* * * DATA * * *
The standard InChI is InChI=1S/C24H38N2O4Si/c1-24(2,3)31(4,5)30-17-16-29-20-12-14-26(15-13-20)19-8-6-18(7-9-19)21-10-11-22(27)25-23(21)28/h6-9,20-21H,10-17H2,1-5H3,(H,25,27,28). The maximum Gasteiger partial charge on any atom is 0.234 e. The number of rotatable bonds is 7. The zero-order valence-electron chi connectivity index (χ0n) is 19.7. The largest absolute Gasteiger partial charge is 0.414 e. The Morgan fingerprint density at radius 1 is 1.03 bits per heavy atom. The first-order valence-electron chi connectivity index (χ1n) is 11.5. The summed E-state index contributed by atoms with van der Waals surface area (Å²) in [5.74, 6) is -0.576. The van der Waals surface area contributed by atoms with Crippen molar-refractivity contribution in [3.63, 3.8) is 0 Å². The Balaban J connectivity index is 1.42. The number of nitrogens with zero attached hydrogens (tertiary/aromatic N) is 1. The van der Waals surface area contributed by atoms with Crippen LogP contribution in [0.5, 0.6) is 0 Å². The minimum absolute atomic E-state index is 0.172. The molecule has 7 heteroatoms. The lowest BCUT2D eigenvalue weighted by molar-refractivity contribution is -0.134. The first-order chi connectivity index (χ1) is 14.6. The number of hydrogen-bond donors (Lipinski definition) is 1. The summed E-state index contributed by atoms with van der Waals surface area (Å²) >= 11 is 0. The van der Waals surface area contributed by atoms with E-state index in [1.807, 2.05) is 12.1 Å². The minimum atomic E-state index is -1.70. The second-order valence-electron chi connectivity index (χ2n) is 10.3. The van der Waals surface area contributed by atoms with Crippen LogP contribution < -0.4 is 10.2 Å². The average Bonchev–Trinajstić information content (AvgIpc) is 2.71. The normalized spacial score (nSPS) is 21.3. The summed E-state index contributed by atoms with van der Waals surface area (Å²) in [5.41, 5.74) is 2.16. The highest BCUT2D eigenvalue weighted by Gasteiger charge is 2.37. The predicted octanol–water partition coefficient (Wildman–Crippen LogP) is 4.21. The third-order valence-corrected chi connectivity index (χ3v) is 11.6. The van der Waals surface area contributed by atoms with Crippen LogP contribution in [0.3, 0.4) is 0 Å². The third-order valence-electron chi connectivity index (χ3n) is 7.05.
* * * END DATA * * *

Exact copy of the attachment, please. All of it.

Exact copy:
The standard InChI is InChI=1S/C24H38N2O4Si/c1-24(2,3)31(4,5)30-17-16-29-20-12-14-26(15-13-20)19-8-6-18(7-9-19)21-10-11-22(27)25-23(21)28/h6-9,20-21H,10-17H2,1-5H3,(H,25,27,28). The maximum Gasteiger partial charge on any atom is 0.234 e. The number of rotatable bonds is 7. The zero-order valence-electron chi connectivity index (χ0n) is 19.7. The largest absolute Gasteiger partial charge is 0.414 e. The Morgan fingerprint density at radius 1 is 1.03 bits per heavy atom. The first-order valence-electron chi connectivity index (χ1n) is 11.5. The summed E-state index contributed by atoms with van der Waals surface area (Å²) in [5.74, 6) is -0.576. The van der Waals surface area contributed by atoms with Crippen molar-refractivity contribution in [3.63, 3.8) is 0 Å². The Balaban J connectivity index is 1.42. The number of nitrogens with zero attached hydrogens (tertiary/aromatic N) is 1. The van der Waals surface area contributed by atoms with Crippen LogP contribution in [0.5, 0.6) is 0 Å². The minimum absolute atomic E-state index is 0.172. The molecule has 7 heteroatoms. The lowest BCUT2D eigenvalue weighted by molar-refractivity contribution is -0.134. The first-order chi connectivity index (χ1) is 14.6. The number of hydrogen-bond donors (Lipinski definition) is 1. The summed E-state index contributed by atoms with van der Waals surface area (Å²) >= 11 is 0. The van der Waals surface area contributed by atoms with E-state index in [1.807, 2.05) is 12.1 Å². The minimum atomic E-state index is -1.70. The second-order valence-electron chi connectivity index (χ2n) is 10.3. The van der Waals surface area contributed by atoms with Crippen LogP contribution < -0.4 is 10.2 Å². The average Bonchev–Trinajstić information content (AvgIpc) is 2.71. The normalized spacial score (nSPS) is 21.3. The summed E-state index contributed by atoms with van der Waals surface area (Å²) in [5.41, 5.74) is 2.16. The highest BCUT2D eigenvalue weighted by Gasteiger charge is 2.37. The predicted octanol–water partition coefficient (Wildman–Crippen LogP) is 4.21. The third-order valence-corrected chi connectivity index (χ3v) is 11.6. The van der Waals surface area contributed by atoms with Crippen LogP contribution in [0.3, 0.4) is 0 Å². The third-order valence-electron chi connectivity index (χ3n) is 7.05.